10 Things To Do in The Great Smoky Mountains National Park | ENO

Want adventure, incredible views, and a connection with nature? Look no further than the Great Smoky Mountains National Park.
two girls sitting in a hammock overlooking a forest

Bring Your ENO Hammock to These 10 Great Smoky Mountain Adventures

Want adventure, incredible views, and a connection with nature?  Look no further than the Great Smoky Mountains National Park.


Spanning across North Carolina and Tennessee, the Smokies have so much to offer anyone from the most novice to the most experienced nature lovers.  Whether it’s hiking, camping, or another activity, here are 10 amazing experiences to have in the Great Smoky Mountains.

Clingman's Dome viewpoint in the Great Smoky Mountains National Park

1. Hike to Clingman’s Dome

As the highest point in Tennessee, Clingman’s Dome offers spectacular views of the Smokies.  A short but steep half mile hike offers several resting points with equally incredible sights, so taking your time on the way up is highly recommended!  The 360 degree view from the observation tower at the top of the trail is a sight well worth seeing for beautiful mountain views.

Grotto Falls in the Great Smoky Mountains National Park

2. Visit Grotto Falls

This beautiful waterfall, which can be accessed from two trails, offers a moderate three mile hike to the Falls, which offers the perfect spot to sit back and relax while watching the rushing water splash down.  A unique aspect of Grotto Falls is that it’s the only waterfall in the Smokies that can be walked behind, and the hike is perfect for the whole family!

3. Take a drive

The Roaring Fork Motor Nature Trail, located just outside of Gatlinburg, TN, offers beautiful views of the Smokies’ nature and history from the seat of your car.  The trail includes many places to park and go on short walks, play in rivers and streams, or view historic buildings.  This expedition is perfect for families with little ones too young to hike or for a day spent in nature during a stay in Gatlinburg!

Campground in the Great Smoky Mountains National Park

4. Plan a camping trip

The Smokies offer 800 miles of trails and several different types of campsites throughout the National Park.  Whether backcountry camping, car camping, or group campsites are more your speed, the Smokies offer a beautiful campsite to set up your tent in.

5. View fall foliage

Starting in early October, the foliage of the Smokies turns from green to brilliant yellows, oranges, and reds.  Travelers come from all over the country and the world to view the change of seasons on routes like Clingman’s Dome Road, the Foothills Parkway, and the Blue Ridge Parkway.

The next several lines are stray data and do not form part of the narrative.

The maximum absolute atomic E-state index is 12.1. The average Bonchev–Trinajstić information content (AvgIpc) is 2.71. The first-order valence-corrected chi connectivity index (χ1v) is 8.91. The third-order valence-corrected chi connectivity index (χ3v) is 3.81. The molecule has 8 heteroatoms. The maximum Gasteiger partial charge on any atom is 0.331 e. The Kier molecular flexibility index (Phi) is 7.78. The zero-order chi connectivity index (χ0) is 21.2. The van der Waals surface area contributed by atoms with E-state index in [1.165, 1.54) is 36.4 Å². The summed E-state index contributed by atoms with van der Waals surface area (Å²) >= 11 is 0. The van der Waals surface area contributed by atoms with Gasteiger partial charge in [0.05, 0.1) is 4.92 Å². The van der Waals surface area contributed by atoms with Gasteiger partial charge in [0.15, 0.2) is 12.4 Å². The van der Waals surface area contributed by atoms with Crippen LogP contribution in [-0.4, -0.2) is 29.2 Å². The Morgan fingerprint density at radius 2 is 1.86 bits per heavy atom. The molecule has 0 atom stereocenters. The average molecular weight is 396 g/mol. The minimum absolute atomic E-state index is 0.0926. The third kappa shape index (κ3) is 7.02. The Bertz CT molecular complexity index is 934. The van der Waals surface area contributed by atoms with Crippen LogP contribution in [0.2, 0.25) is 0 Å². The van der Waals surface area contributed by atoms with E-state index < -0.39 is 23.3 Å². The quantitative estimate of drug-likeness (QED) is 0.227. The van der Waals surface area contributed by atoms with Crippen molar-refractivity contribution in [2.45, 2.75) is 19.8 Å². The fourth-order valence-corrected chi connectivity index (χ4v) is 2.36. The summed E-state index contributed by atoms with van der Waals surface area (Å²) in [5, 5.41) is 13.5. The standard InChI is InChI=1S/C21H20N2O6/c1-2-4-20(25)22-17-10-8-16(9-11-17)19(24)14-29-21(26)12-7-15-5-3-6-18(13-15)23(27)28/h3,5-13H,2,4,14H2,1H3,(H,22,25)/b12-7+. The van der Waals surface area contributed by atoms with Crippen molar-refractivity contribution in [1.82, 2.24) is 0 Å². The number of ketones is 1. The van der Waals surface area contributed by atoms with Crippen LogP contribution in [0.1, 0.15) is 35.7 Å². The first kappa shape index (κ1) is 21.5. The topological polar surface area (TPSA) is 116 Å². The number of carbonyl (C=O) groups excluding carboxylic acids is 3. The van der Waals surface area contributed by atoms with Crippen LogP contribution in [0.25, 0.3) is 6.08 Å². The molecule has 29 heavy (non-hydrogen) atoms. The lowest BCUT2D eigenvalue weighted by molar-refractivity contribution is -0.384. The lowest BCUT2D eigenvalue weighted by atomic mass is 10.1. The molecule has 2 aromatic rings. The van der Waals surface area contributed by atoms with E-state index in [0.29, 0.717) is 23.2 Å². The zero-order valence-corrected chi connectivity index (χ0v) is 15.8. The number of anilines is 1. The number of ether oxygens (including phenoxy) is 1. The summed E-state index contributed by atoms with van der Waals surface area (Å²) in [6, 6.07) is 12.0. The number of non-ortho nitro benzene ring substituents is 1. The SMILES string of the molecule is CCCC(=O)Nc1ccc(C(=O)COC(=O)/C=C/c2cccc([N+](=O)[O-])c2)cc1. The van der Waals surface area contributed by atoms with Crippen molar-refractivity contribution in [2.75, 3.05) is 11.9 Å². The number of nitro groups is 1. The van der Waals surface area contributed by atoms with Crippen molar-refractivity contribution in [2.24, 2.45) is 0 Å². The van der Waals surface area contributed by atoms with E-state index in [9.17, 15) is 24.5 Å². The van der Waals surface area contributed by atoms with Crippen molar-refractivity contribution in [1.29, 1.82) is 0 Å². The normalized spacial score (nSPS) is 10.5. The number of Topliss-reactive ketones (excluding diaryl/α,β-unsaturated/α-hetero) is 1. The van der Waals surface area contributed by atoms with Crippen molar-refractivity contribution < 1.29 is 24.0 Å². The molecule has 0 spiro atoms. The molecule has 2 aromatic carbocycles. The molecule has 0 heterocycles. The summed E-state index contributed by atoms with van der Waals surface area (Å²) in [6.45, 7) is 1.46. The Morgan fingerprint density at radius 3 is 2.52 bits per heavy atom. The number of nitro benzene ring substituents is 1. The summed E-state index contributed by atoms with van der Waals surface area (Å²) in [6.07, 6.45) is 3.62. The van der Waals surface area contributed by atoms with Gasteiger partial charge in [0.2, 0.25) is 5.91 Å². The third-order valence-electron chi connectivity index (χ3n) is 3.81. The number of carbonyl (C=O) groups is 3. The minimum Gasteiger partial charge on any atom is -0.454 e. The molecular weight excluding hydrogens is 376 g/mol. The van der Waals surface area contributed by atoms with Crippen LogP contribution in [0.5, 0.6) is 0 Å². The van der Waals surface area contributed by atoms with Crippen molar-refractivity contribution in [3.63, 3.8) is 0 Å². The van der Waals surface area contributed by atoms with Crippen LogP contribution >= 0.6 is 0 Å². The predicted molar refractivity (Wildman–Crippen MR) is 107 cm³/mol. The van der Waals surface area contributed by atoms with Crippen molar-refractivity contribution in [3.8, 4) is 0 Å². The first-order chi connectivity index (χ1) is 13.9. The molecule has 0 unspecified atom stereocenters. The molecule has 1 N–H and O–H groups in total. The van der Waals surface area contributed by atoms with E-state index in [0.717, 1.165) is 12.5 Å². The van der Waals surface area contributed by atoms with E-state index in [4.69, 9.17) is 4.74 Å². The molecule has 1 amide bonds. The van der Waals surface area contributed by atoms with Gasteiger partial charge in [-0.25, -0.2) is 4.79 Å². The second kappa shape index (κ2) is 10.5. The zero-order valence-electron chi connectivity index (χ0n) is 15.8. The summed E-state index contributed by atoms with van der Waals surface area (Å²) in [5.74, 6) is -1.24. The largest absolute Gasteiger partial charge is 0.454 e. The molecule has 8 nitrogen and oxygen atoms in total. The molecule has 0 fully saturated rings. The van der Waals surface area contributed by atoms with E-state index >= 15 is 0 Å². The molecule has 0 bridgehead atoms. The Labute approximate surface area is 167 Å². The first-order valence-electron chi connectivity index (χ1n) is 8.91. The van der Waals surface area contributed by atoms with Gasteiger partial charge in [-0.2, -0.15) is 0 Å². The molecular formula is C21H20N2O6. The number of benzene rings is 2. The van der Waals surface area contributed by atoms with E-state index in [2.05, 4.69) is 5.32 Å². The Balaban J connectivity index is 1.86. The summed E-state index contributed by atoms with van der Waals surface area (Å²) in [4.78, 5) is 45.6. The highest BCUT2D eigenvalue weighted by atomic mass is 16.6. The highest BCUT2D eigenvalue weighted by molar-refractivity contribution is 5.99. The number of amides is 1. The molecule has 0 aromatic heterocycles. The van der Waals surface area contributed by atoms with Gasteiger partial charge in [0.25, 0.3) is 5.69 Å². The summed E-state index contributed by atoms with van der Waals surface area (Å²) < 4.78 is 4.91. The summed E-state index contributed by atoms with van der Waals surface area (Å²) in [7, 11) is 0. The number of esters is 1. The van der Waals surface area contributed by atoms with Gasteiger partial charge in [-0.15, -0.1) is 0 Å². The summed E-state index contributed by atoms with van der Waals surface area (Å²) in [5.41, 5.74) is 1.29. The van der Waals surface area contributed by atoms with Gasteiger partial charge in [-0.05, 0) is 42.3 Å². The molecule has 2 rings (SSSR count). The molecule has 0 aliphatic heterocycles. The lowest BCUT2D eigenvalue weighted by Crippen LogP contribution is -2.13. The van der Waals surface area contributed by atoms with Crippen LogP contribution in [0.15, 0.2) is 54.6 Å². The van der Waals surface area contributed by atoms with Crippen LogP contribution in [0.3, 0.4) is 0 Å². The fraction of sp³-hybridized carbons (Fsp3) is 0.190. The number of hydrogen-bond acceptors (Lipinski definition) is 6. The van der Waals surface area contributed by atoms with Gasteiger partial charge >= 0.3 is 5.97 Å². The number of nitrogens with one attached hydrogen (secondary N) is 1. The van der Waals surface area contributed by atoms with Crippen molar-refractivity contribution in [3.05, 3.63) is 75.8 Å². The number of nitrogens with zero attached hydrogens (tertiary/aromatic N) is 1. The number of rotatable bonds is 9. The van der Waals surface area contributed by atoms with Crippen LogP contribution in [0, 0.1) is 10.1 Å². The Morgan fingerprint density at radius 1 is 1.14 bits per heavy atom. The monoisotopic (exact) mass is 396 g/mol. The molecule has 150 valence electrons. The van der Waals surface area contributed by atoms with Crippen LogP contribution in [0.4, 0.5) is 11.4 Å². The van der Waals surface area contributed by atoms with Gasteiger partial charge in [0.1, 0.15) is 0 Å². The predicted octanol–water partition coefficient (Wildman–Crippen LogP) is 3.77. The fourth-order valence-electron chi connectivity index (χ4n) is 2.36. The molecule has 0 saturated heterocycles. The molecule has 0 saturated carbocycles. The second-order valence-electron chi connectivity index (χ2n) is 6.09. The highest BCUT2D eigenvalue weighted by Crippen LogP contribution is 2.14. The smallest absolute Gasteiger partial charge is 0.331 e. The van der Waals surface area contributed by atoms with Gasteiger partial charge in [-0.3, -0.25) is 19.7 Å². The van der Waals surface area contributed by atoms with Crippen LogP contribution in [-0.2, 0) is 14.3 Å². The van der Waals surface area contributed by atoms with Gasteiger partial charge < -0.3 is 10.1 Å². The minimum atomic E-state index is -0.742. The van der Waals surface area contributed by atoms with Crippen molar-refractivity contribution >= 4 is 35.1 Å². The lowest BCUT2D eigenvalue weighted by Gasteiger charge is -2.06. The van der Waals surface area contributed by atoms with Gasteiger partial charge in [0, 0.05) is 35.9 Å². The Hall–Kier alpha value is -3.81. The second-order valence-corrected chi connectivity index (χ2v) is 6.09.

historical cabin in the Great Smoky Mountains National Park

6. Learn about Southern Appalachian history

The Smokies are home to over 90 historical buildings scattered throughout the park for visitors to enjoy.  Featuring cabins, churches, grist mills, schools and barns, these buildings supply a look into the history of the area dating back to its early settlers.

a stream in the woods

7. Go fishing

Wild trout inhabit the rivers and streams of the Smokies in addition to other fish ideal for anglers such as smallmouth bass.  Fishing is permitted year-round in the park from 30 minutes before sunrise to 30 minutes after sunset with a fishing license.

8. View wildlife in its natural habitat

In open areas of the park such as Cataloochee and Cades Cove, visitors can spot wildlife such as white-tailed deer, elk, black bears, raccoon, turkeys, woodchucks and more.  Remember that you are at the animal’s home and not the other way around, so take caution to be respectful and act safely around the creatures you may encounter.

Appalachian Trail head sign

9. Stay safe

The safety of you and the natural habitat around you is incredibly important.  Remember to always let someone outside of your party know where you are going and when you will be back, check for inclement weather and practice other general safety tips such as always bringing water and not hiking at night.


10. Leave No Trace

As crucial as it is for you to stay safe, it is also important that you protect the natural environment surrounding you.  Follow the principles of Leave No Trace to ensure that you leave the park exactly the way you found it.

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